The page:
local_library The Bear’s Feast

by Jessie Ehman

Published in Issue No. 261 ~ February, 2019

While you were away,

I listened to a podcast about bears.

Bears caught in flash floods,

bears walking upright,

bears flirting with evolution

in the wild north of Alaska.

And this one bear, in particular,

stealing peaches from a suburban

backyard in Georgia.

Each night, the bear would return

to the same yard and strip the trees bare.

In the morning, the homeowners

awoke to carnage—

It seems more than a little indecent.

How bears these days have no manners

peach pits strewn across the lawn

like shell casings, and the fruit itself:

skin torn from the body,

revealing the sticky, pulpy insides

sluicing to the ground

like bright organs.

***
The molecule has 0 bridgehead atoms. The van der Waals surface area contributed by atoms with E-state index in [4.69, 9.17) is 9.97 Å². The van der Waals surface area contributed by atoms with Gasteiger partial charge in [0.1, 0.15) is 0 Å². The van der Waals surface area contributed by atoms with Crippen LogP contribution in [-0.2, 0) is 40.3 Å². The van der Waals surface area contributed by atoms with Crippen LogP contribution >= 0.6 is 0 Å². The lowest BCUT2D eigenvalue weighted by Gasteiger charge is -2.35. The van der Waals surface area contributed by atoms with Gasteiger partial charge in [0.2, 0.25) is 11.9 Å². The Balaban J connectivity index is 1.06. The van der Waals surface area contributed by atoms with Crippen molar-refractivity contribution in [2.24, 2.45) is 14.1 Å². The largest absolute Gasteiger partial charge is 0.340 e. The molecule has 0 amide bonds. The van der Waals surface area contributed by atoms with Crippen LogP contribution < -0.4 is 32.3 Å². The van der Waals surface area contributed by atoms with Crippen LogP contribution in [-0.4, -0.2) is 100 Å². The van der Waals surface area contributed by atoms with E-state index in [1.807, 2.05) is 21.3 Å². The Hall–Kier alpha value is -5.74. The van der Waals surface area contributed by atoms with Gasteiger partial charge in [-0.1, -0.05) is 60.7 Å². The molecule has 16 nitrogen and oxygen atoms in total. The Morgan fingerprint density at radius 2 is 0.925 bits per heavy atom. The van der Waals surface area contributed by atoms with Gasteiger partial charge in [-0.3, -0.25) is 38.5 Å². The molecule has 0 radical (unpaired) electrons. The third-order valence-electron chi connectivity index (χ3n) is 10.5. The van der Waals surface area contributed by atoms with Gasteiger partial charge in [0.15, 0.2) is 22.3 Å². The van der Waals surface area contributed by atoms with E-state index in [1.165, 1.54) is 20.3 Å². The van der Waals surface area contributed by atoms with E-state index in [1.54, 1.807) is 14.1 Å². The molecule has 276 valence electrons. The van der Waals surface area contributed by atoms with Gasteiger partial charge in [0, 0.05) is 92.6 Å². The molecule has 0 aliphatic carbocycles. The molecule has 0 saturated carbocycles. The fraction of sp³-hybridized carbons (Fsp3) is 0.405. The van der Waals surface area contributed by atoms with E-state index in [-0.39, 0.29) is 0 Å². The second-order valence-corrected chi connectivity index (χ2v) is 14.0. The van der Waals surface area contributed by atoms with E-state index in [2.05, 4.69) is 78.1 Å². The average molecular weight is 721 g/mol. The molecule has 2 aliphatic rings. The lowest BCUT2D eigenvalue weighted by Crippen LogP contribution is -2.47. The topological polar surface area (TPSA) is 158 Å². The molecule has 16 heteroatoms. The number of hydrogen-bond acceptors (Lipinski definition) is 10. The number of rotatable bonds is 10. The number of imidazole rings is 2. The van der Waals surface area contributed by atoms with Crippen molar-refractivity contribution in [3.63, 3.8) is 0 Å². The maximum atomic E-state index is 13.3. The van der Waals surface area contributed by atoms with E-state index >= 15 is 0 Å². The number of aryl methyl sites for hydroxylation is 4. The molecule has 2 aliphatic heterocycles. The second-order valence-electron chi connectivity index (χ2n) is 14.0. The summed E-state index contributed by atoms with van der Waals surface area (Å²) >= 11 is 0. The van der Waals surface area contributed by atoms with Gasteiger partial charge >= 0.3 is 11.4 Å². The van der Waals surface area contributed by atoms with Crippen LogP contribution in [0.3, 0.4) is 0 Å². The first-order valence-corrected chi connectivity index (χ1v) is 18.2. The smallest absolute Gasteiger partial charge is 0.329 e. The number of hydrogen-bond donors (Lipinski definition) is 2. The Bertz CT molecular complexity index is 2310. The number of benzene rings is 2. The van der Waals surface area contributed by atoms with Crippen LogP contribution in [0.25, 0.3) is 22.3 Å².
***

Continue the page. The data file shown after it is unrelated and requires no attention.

The perpetrator nowhere in sight,

save for a bit of black fur

caught on a stray branch, a fence post.

“A macabre sex act,”

the police must have said,

shaking their heads in disbelief.

“The Jackson Pollock of bears—

The Peach: A Study in Excess.”

And there’s something in there

about bears and love and loss

and peaches,

and I wish I could tell you

why it means so much to me.


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My name is Jessie Ehman, I am 26 years old, and live in Puyallup, Washington with a room full of books and my three flat-faced cats. I graduated with my Bachelor's Degree in Poetry and Creative Writing (minors in Art History and Printing and Publishing Arts) from Pacific Lutheran University in Tacoma, Washington (class of 2014). I am passionate about my home state, nap-taking, and writing poems about love, loss, and bears.